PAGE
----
WASHINGTON — The European Commission has backed away from a ban on PVC in automobiles, after the U.S. government protested the plan and said it would pose a trade barrier.
The original proposal was part of an effort to reduce waste from cars going to landfills and to reduce soil and ground-water pollution from discarded automobiles, said the commission.
Although the commission's environmental agency no longer wants to ban the plastic, it noted in the July 9 proposal that ``the problems caused by PVC'' will be the focus of a future initiative, and it said that PVC can be easily replaced by other materials.
The commission's new proposal said PVC fires produce high concentrations of dioxins and hydrochloric acids, and that PVC incineration produces less energy and generates hazardous waste. Commission officials were not available for comment.
European vinyl industry officials disputed the statement, arguing that fires are dangerous because of carbon monoxide and hydrocarbons. Modern incinerators destroy dioxin and have sophisticated cleaning equipment that removes contaminants from flue gases, officials said.
Paul Jackson, external affairs manager for the European Council of Vinyl Manufacturers in Brussels, Belgium, said it is not clear what additional action the commission might take. The proposal must be approved by the European Parliament and Council.
U.S. industry officials hailed the commission's decision to back away from its earlier ban. Vinyl Institute Executive Director Robert Burnett said the industry and U.S. government mobilized against the plan because it would have eliminated a material that is used ``very satisfactorily'' in cars.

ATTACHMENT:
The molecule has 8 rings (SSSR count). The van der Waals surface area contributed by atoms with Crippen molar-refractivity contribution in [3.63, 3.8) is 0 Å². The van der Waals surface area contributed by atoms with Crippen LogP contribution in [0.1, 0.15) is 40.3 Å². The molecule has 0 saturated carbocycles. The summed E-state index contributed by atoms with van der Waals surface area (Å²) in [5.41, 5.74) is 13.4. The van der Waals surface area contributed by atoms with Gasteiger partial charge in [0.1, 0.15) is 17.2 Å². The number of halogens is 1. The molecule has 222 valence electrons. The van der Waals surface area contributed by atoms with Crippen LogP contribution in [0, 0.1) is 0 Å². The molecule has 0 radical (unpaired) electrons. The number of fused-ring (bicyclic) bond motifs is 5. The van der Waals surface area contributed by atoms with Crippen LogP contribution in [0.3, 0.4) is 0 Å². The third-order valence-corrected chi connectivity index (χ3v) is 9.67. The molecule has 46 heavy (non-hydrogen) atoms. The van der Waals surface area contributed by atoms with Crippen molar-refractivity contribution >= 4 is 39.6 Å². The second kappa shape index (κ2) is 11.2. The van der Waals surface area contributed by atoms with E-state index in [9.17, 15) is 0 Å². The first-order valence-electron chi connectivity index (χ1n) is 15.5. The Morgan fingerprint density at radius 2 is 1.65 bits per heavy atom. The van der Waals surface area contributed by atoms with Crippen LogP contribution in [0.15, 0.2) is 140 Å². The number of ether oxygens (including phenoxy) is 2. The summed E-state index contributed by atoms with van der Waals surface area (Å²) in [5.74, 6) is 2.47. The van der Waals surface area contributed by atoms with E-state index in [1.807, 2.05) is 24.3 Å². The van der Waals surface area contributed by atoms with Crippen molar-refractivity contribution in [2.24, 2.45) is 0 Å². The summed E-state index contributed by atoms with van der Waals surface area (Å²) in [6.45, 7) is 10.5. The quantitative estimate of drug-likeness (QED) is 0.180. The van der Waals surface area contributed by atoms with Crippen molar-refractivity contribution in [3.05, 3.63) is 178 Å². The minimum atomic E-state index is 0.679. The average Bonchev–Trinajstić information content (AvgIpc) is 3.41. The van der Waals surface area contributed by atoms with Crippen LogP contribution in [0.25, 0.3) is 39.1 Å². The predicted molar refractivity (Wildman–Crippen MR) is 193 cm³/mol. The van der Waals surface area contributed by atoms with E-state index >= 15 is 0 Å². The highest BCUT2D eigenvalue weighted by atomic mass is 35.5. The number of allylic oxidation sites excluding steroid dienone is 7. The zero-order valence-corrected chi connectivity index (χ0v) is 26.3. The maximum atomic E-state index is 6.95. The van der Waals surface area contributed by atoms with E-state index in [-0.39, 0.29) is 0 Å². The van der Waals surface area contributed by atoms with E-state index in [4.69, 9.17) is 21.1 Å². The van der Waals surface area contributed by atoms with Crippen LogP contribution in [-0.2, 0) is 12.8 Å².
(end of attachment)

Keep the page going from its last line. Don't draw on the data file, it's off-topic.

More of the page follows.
European Commission Environment Commissioner Ritt Bjerragaard has a vendetta against PVC, Burnett said.
Greenpeace criticized European officials for weakening their earlier proposal, and said the European government ``surrendered environmental and health protection to commercial and economic interests.''
U.S. government officials said in letters in late 1996 and in May that the ban would be a ``great challenge'' to American manufacturers, which export $1.5 billion worth of vehicles a year to the European Union.
``While some potential substitutes for PVC exist, none has undergone the rigorous testing to determine performance under extreme temperature conditions that are typical for passenger vehicle applications,'' Stuart Eizenstat, Commerce Department undersecretary for international trade, wrote to the European Union in a Nov. 27 letter.
The original proposal would have phased out PVC and hazardous metals such as lead, mercury and cadmium in cars after Jan. 1, 2002, but the new plan says those heavy metals can be used as long as they are not shredded, landfilled or incinerated.
Commission officials said 8 million to 9 million vehicles are discarded annually in the European Union countries; and 25 percent of that, by weight, is shredded and contains significant amounts of heavy metals and other hazardous substances. That, along with car oil waste, accounts for about 10 percent of all hazardous waste in those countries.